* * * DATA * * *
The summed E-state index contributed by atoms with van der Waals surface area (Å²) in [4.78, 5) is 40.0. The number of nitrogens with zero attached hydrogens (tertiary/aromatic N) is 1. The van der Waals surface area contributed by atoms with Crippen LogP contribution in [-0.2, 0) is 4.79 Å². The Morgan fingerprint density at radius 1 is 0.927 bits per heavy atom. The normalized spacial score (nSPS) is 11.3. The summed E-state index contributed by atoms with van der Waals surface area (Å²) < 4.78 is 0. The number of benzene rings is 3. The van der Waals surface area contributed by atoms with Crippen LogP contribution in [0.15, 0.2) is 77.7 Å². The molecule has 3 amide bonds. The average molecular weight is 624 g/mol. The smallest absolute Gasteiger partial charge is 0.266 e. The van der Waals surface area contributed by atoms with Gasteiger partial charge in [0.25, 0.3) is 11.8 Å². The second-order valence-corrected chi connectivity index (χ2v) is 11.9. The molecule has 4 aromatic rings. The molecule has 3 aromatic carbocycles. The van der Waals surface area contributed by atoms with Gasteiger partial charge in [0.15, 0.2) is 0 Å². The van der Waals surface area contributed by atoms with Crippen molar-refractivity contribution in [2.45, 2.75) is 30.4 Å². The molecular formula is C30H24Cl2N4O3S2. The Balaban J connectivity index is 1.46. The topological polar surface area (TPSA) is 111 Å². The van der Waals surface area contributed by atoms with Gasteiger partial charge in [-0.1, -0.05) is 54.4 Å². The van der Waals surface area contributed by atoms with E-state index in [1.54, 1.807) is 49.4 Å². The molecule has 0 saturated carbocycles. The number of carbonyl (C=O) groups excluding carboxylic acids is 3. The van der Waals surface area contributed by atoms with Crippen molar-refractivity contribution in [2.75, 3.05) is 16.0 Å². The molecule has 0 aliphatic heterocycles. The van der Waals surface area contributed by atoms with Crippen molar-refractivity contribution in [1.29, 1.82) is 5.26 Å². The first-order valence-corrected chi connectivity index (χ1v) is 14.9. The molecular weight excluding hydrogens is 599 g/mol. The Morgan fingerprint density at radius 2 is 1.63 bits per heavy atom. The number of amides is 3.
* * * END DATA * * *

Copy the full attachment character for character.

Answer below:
The summed E-state index contributed by atoms with van der Waals surface area (Å²) in [4.78, 5) is 40.0. The number of nitrogens with zero attached hydrogens (tertiary/aromatic N) is 1. The van der Waals surface area contributed by atoms with Crippen LogP contribution in [-0.2, 0) is 4.79 Å². The Morgan fingerprint density at radius 1 is 0.927 bits per heavy atom. The normalized spacial score (nSPS) is 11.3. The summed E-state index contributed by atoms with van der Waals surface area (Å²) < 4.78 is 0. The number of benzene rings is 3. The van der Waals surface area contributed by atoms with Crippen LogP contribution in [0.15, 0.2) is 77.7 Å². The molecule has 3 amide bonds. The average molecular weight is 624 g/mol. The smallest absolute Gasteiger partial charge is 0.266 e. The van der Waals surface area contributed by atoms with Gasteiger partial charge in [0.25, 0.3) is 11.8 Å². The second-order valence-corrected chi connectivity index (χ2v) is 11.9. The molecule has 4 aromatic rings. The molecule has 3 aromatic carbocycles. The van der Waals surface area contributed by atoms with Gasteiger partial charge in [0.15, 0.2) is 0 Å². The van der Waals surface area contributed by atoms with Crippen molar-refractivity contribution in [2.45, 2.75) is 30.4 Å². The molecular formula is C30H24Cl2N4O3S2. The Balaban J connectivity index is 1.46. The topological polar surface area (TPSA) is 111 Å². The van der Waals surface area contributed by atoms with Gasteiger partial charge in [-0.1, -0.05) is 54.4 Å². The van der Waals surface area contributed by atoms with E-state index in [1.54, 1.807) is 49.4 Å². The molecule has 0 saturated carbocycles. The number of carbonyl (C=O) groups excluding carboxylic acids is 3. The van der Waals surface area contributed by atoms with Crippen molar-refractivity contribution in [2.75, 3.05) is 16.0 Å². The molecule has 0 aliphatic heterocycles. The van der Waals surface area contributed by atoms with Crippen molar-refractivity contribution in [1.29, 1.82) is 5.26 Å². The first-order valence-corrected chi connectivity index (χ1v) is 14.9. The molecular weight excluding hydrogens is 599 g/mol. The Morgan fingerprint density at radius 2 is 1.63 bits per heavy atom. The number of amides is 3.